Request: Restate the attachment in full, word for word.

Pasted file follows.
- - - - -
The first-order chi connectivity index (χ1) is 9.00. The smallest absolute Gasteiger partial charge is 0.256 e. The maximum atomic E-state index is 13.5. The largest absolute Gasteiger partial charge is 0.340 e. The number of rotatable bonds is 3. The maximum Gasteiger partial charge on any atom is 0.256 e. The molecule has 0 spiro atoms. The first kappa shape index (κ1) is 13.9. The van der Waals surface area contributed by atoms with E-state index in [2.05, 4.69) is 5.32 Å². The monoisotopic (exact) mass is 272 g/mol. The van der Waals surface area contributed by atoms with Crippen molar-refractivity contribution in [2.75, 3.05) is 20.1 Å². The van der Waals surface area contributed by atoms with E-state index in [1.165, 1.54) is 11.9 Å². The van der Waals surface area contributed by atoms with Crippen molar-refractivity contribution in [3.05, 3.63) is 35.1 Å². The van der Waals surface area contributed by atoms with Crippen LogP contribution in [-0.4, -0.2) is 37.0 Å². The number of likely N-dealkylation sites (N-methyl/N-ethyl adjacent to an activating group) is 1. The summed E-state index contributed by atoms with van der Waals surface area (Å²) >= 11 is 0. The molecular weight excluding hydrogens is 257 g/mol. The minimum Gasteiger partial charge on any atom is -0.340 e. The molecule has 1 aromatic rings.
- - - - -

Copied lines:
The first-order chi connectivity index (χ1) is 9.00. The smallest absolute Gasteiger partial charge is 0.256 e. The maximum atomic E-state index is 13.5. The largest absolute Gasteiger partial charge is 0.340 e. The number of rotatable bonds is 3. The maximum Gasteiger partial charge on any atom is 0.256 e. The molecule has 0 spiro atoms. The first kappa shape index (κ1) is 13.9. The van der Waals surface area contributed by atoms with E-state index in [2.05, 4.69) is 5.32 Å². The monoisotopic (exact) mass is 272 g/mol. The van der Waals surface area contributed by atoms with Crippen molar-refractivity contribution in [2.75, 3.05) is 20.1 Å². The van der Waals surface area contributed by atoms with E-state index in [1.165, 1.54) is 11.9 Å². The van der Waals surface area contributed by atoms with Crippen molar-refractivity contribution in [3.05, 3.63) is 35.1 Å². The van der Waals surface area contributed by atoms with Crippen LogP contribution in [-0.4, -0.2) is 37.0 Å². The number of likely N-dealkylation sites (N-methyl/N-ethyl adjacent to an activating group) is 1. The summed E-state index contributed by atoms with van der Waals surface area (Å²) >= 11 is 0. The molecular weight excluding hydrogens is 257 g/mol. The minimum Gasteiger partial charge on any atom is -0.340 e. The molecule has 1 aromatic rings.